Oxidative stress in Fanconi anaemia: From cells and molecules towards prospects in clinical management

Giovanni Pagano, Annarita Aiello Talamanca, Giuseppe Castello, Federico V. Pallardó, Adriana Zatterale, Paolo Degan

Research output: Contribution to journalArticlepeer-review


Fanconi anaemia (FA) is a genetic disease featuring bone marrow failure, proneness to malignancies, and chromosomal instability. A line of studies has related FA to oxidative stress (OS). This review attempts to evaluate the evidence for FA-associated redox abnormalities in the literature from 1981 to 2010. Among 2170 journal articles on FA evaluated, 162 related FA with OS. Early studies reported excess oxygen toxicity in FA cells that accumulated oxidative DNA damage. Prooxidant states were found in white blood cells and body fluids from FA patients as excess luminol-dependent chemiluminescence, 8-hydroxy-deoxyguanosine, reduced glutathione/ oxidized glutathione imbalance, and tumour necrosis factor-α. Some FA gene products involved in redox homeostasis can be summarized as follows: (a) FANCA , FANCC , and FANCG interact with cytochrome P450-related activities and/or respond to oxidative damage; (b) FANCD2 in OS response interacts with forkhead box O3 and ataxia telangiectasia mutated protein; (c) FANCG is found in mitochondria and interacts with PRDX3, and FA-G cells display distorted mitochondria and decreased peroxidase activity; (d) FANCJ (BACH1/BRIP1) is a repressor of haeme oxygenase-1 gene and senses oxidative base damage; (e) antioxidants, such as tempol and resveratrol decrease cancer incidence and haematopoietic defects in Fancd2-/- mice. The overall evidence for FA-associated OS may suggest designing chemoprevention studies aimed at delaying the onset of OS-related clinical complications.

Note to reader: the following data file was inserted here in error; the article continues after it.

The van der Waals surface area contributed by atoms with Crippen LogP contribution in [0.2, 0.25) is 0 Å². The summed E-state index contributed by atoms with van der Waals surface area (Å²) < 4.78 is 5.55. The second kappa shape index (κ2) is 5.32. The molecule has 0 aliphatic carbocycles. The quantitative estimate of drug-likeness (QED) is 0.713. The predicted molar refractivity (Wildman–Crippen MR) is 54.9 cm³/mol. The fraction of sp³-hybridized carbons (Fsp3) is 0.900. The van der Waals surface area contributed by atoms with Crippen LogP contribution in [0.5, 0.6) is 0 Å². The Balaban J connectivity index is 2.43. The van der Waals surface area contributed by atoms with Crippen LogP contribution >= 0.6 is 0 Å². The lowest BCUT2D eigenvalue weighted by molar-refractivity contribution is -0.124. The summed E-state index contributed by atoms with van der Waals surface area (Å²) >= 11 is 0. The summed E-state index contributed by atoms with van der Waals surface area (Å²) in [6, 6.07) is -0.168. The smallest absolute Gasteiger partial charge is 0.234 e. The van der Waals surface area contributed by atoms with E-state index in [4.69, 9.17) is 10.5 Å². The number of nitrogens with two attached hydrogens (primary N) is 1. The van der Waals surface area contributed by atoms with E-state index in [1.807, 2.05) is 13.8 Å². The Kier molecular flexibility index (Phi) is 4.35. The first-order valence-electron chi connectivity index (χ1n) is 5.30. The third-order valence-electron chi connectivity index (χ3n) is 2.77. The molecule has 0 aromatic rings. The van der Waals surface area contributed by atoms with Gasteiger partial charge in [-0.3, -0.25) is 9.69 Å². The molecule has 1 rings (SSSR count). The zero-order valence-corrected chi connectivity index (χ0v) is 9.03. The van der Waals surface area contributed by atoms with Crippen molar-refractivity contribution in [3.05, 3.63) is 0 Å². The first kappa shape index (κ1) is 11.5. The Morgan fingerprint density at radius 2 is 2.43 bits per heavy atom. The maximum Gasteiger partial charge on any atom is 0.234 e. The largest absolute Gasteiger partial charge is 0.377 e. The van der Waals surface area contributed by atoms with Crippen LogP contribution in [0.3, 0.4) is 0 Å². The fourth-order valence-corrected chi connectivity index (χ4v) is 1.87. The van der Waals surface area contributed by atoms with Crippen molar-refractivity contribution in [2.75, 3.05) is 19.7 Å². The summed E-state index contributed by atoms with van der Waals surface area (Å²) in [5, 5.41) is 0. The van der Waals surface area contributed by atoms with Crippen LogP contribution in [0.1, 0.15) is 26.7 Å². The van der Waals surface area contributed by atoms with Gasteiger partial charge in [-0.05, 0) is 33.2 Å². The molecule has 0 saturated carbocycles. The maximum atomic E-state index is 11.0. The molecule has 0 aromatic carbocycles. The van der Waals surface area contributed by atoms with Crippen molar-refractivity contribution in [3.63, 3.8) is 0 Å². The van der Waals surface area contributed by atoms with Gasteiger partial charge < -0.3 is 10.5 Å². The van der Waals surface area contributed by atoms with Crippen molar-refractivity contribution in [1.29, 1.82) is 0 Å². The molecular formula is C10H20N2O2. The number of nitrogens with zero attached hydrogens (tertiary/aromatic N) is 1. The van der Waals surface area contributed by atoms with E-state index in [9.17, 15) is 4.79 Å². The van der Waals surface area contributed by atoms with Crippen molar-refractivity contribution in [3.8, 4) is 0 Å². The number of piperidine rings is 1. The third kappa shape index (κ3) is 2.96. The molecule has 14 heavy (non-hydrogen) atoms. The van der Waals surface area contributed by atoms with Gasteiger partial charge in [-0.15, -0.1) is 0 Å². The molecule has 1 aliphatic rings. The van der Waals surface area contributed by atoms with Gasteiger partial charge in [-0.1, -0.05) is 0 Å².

Original languageEnglish
Pages (from-to)11-21
Number of pages11
JournalBiological Chemistry
Issue number1-2
Publication statusPublished - Jan 2012


  • Bone marrow failure
  • Cancer-prone diseases
  • Chemoprevention
  • Chromosomal instability
  • DNA damage
  • Oxidative stress

ASJC Scopus subject areas

  • Biochemistry
  • Clinical Biochemistry
  • Molecular Biology


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